Weird Tales: Caleb Wilson on Delighting in the Weird

Writer: Caleb Wilson
Weird Tales Story: Court Scranto (Issue # TBA 2008)
Writer Bio: Caleb Wilson’s fiction has appeared in Diagram and The Year’s Best Fantasy and Horror, Vol. 20. He attended the Clarion writing workshop in the summer of 2007, right after which he got married, and has been moving around the country ever since.

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I write weird fiction. I don’t mean anything fancy or cliquish by that. All I mean is, when I write a story, it makes me feel weird, and I like that. I love to be confused when I’m reading, a bit unsure exactly where my next footstep is going to fall, and I try to write what I want to read, so I guess it’s only natural. Being lost in fiction is a vicarious thrill for me. In real life I wouldn’t want to be trapped in a maze of Cairo alleys, unsure whether I was dreaming I was dreaming or dreaming I was awake or actually awake or if I’d slipped between the cracks of a more treacherous layer of reality altogether… but I still find Robert Irwin’s The Arabian Nightmare delightful.

Delight is the emotion that I look for when I read and try to find when I write. (Always aim high, I say.) I want smiles, gasps, laughs, some tears, some frowns, a shudder or two. Weird delight is seeing a humdrum personality in an outré body, eight-armed or feathered or made of papier mâché. Weird delight is what appears to be an interdimensional madcap in the body of an accountant or clerk or a kid sister. Weird delight comes from taking whatever the world has to offer and shunting it through a certain filter. Weird is unrelated to genre. There’s weird fantasy, weird realism, weird poetry, weird non-fiction.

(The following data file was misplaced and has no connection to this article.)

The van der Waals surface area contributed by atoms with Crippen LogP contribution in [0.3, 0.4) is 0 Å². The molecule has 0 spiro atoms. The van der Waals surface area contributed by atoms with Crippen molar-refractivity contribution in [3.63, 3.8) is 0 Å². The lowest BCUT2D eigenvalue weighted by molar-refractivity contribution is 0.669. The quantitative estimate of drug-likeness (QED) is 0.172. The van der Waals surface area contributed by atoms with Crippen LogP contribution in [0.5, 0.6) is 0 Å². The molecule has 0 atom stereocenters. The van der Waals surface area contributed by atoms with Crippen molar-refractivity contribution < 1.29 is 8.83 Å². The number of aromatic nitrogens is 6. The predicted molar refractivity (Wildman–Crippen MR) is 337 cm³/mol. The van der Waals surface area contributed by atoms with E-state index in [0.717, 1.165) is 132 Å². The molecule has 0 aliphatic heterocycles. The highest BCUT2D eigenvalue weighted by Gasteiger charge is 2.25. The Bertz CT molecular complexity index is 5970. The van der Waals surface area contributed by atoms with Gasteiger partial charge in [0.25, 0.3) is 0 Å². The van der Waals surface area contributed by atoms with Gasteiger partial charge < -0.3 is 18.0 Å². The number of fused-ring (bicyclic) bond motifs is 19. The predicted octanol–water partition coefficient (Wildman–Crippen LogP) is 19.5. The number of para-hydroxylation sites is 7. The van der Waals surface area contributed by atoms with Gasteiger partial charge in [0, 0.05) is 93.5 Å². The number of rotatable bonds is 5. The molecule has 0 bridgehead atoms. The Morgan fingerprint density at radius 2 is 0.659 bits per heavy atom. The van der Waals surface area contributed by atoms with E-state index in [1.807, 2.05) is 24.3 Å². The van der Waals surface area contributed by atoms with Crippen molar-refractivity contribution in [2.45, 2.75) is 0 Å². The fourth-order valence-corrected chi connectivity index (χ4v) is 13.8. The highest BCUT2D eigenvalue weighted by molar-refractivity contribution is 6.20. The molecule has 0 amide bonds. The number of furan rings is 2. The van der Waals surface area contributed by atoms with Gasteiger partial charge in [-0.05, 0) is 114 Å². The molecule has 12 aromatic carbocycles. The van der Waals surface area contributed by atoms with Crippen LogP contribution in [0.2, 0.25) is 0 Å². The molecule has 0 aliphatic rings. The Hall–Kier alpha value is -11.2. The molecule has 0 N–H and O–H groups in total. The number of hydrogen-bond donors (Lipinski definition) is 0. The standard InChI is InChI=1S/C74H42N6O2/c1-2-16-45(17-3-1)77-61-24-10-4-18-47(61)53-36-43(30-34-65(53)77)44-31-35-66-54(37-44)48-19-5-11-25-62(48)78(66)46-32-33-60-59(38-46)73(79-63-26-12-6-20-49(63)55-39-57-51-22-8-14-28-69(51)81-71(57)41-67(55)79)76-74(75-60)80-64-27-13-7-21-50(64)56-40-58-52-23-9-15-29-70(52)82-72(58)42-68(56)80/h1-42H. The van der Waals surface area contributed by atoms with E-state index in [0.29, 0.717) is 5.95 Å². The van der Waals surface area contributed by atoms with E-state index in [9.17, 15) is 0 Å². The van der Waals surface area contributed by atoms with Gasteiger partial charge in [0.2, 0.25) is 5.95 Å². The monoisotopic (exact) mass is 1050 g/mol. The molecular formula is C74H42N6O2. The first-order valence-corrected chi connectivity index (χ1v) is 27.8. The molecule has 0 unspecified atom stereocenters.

Weird can be sunny (like the picture book The Elephant Who Liked to Smash Small Cars by Jean Merrill, a retrospectively realized influence of mine, which is a strange book, and slightly alarming, but above all joyful–it includes sheet music for the little song the elephant sings when it smashes!). But when I think classic “Weird Tales” weird I think of darkness.

Okay. I can admit to a certain delight in the grim and unwholesome. But the sick and horrible has to be edged with at least the tiniest glint of a smile or I don’t enjoy it. Compare H. P. Lovecraft to Clark Ashton Smith (both still worth reading, I find, because in their stories are both cool things I want to emulate and broken things I want to fix). When Lovecraft wrote about some hapless witness to mindbending vistas of cosmic disgeometry, he had the guy go insane, because Lovecraft was afraid. Smith, I think, wanted to visit these places himself, and as a result he wrote stories which are sometimes nothing more than travelogues of nonsensical alien realms that include only the sketchiest portraits of their sardonic cardboard rulers. At least it seems like he was having fun.

I don’t have any real desire to write cosmic horror. Forget vicarious delight: I’m pretty sure that if the universe cracked open in my living room and a six-foot long tentacle covered with six-inch tentaclets popped out, I would be laughing even as I ran away.

Comments

  1. Tim Wolfe says

    But what if it only wanted to invite you over for tea, and a good knitting session afterward?

    The weird doesn’t only smash cars, you know. It’s not always lost in hypnopompic alleys. Most days it must be satisfied to discover that it doesn’t mind doing the dishes after all. Only now and then does it do something so conventional as tell us a story.

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